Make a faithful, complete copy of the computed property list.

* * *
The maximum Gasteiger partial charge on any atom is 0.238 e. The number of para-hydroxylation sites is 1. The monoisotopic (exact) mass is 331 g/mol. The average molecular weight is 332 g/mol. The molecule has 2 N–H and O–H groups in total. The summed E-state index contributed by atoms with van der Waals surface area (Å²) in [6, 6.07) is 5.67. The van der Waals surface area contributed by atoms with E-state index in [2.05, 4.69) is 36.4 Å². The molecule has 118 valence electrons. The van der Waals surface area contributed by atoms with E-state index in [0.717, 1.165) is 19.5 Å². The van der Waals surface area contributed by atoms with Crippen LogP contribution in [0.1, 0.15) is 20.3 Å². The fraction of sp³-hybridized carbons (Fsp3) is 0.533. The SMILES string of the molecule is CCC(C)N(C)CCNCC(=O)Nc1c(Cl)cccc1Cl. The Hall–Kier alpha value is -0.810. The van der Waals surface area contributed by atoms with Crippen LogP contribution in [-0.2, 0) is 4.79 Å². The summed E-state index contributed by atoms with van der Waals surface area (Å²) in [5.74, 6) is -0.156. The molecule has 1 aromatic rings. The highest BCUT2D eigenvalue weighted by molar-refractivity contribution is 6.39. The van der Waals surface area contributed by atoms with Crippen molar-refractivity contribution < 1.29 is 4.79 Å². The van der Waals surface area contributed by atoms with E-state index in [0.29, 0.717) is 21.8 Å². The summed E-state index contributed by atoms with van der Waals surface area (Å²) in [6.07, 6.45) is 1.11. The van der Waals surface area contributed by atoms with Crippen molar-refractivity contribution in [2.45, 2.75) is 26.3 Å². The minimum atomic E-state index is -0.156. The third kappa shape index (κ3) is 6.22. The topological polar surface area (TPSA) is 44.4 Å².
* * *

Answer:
The maximum Gasteiger partial charge on any atom is 0.238 e. The number of para-hydroxylation sites is 1. The monoisotopic (exact) mass is 331 g/mol. The average molecular weight is 332 g/mol. The molecule has 2 N–H and O–H groups in total. The summed E-state index contributed by atoms with van der Waals surface area (Å²) in [6, 6.07) is 5.67. The van der Waals surface area contributed by atoms with E-state index in [2.05, 4.69) is 36.4 Å². The molecule has 118 valence electrons. The van der Waals surface area contributed by atoms with E-state index in [0.717, 1.165) is 19.5 Å². The van der Waals surface area contributed by atoms with Crippen LogP contribution in [0.1, 0.15) is 20.3 Å². The fraction of sp³-hybridized carbons (Fsp3) is 0.533. The SMILES string of the molecule is CCC(C)N(C)CCNCC(=O)Nc1c(Cl)cccc1Cl. The Hall–Kier alpha value is -0.810. The van der Waals surface area contributed by atoms with Crippen LogP contribution in [-0.2, 0) is 4.79 Å². The summed E-state index contributed by atoms with van der Waals surface area (Å²) in [5.74, 6) is -0.156. The molecule has 1 aromatic rings. The highest BCUT2D eigenvalue weighted by molar-refractivity contribution is 6.39. The van der Waals surface area contributed by atoms with Crippen molar-refractivity contribution < 1.29 is 4.79 Å². The van der Waals surface area contributed by atoms with E-state index in [0.29, 0.717) is 21.8 Å². The summed E-state index contributed by atoms with van der Waals surface area (Å²) in [6.07, 6.45) is 1.11. The van der Waals surface area contributed by atoms with Crippen molar-refractivity contribution in [2.45, 2.75) is 26.3 Å². The minimum atomic E-state index is -0.156. The third kappa shape index (κ3) is 6.22. The topological polar surface area (TPSA) is 44.4 Å².